The Science, Technology, Engineering and Mathematics program formally known as STEM in the Middle held its final spring meeting at ASU Preparatory Academy Saturday as the students prepared posters on the human anatomy for an open house.
“The goals of the programs are to provide opportunities to middle grade students to experience the excitement of solving problems that have opportunities to apply math and science concepts to skills that they learn in school,” STEM director Carole Greenes said.
STEM is a program that the PRIME Center, a research unit at ASU’s College of Liberal Arts and Sciences, created for students in grades 5-8. The program has been held at ASU Preparatory Academy since 2011 and is funded by the Helios Education Foundation.
The sessions are held for seven weeks in the spring and fall. Each session offers students different explorations, and this session focused on the human anatomy.
“Each week the students study different human systems and do experiments,” STEM project director Mary Cavanagh said.
During Saturday’s session, students put together their own diagrams and posters for their open house next Saturday.
Fifth grader Ashley Vanding said she likes the STEM program because “most of the things we do we don’t get to do in class.”
Vanding said she started in the program after her older sister had participated in it and has been in it for two years. She wants to be a veterinarian when she’s older, and said she was excited to do dissection this session. Vanding and her group dissected an eyeball to better understand its inner workings.
The next group was busy discovering the inside of a brain.
“During the dissection we got to work with a brain and break it apart and scoop around,” sixth grader Jalen Jones said.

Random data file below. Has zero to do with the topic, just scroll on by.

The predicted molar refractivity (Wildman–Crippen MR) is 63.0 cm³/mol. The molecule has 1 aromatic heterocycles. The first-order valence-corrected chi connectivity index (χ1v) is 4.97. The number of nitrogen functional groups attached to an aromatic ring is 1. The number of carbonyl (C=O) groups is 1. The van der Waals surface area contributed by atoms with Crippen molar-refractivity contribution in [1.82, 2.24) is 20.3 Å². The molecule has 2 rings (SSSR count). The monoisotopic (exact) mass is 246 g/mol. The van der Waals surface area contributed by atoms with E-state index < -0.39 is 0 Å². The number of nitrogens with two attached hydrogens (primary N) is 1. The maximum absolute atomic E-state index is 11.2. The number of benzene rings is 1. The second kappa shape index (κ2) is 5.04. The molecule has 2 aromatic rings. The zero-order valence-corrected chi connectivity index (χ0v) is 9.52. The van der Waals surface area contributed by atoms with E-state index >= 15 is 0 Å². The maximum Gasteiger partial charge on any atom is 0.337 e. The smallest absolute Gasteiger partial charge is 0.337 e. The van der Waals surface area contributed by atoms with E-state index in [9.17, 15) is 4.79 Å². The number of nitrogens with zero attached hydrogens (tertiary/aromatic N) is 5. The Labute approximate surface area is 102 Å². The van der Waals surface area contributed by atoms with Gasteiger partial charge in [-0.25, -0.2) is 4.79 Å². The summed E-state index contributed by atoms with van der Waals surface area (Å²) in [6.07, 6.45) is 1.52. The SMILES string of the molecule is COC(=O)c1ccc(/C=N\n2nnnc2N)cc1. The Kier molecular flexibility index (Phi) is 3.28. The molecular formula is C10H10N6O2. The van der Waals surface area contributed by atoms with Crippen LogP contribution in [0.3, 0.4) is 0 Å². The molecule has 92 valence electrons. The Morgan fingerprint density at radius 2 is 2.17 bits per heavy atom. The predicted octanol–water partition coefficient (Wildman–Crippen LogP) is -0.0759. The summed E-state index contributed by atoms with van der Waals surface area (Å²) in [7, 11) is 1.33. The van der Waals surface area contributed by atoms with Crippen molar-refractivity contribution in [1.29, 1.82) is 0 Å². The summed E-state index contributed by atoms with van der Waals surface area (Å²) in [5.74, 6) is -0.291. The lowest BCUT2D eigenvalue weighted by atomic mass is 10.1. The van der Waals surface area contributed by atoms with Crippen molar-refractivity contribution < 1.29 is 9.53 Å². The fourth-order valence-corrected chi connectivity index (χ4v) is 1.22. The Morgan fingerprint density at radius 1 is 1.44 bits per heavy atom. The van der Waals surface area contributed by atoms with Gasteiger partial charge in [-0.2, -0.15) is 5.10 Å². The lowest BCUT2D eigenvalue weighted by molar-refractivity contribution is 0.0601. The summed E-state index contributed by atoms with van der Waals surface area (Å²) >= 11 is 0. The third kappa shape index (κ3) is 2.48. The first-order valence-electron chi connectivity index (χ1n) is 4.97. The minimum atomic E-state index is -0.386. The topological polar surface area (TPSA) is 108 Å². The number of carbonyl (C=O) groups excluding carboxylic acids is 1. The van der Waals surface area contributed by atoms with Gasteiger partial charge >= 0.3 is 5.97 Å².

Jones said he has been in STEM for three sessions and wants to come back next year.
One of the program’s volunteer high school mentors, Eli Chambers, assisted Jones’ group. Chambers started with the program when it had its first session on physics.
“I’ve seen it grow from disillusioned to concrete, and it has been cool,” Chambers said.
Chambers said his favorite part of being a mentor is seeing how motivated the students are to learn.
“It’s a breath of fresh air because the kids want to learn and sometimes the kids actually show us up,” Chambers said. “The mentors learn as well as students.”
Graduate student Rachel Rowe, one of the “village leaders” of the program, heads the group by teaching the students the different parts of the labs with the assistance of the mentors.
Rowe broke the students into groups based on the different systems of the body. She had them alternate between activities and presentations using twenty minute intervals.
“I usually line up objectives for each week and present the students with each system and then get them into an activity. I’ll make them tell me what they learned from it,” Rowe said.
The STEM program is not only for middle school students but for teachers looking to learn in-depth areas of their expertise, as well.
Science specialist for STEM in the Middle Nancy Foote, said she teaches the younger students the same way she teaches her students, by using the five Es: explore, engage, explain, evaluate and extend.
ASU Preparatory Academy fifth- and sixth-grade science teacher Kristi Larson said she would use the session’s material in an upcoming lesson, after they covered compounds, elements and mixtures using bolts, nuts and screws.
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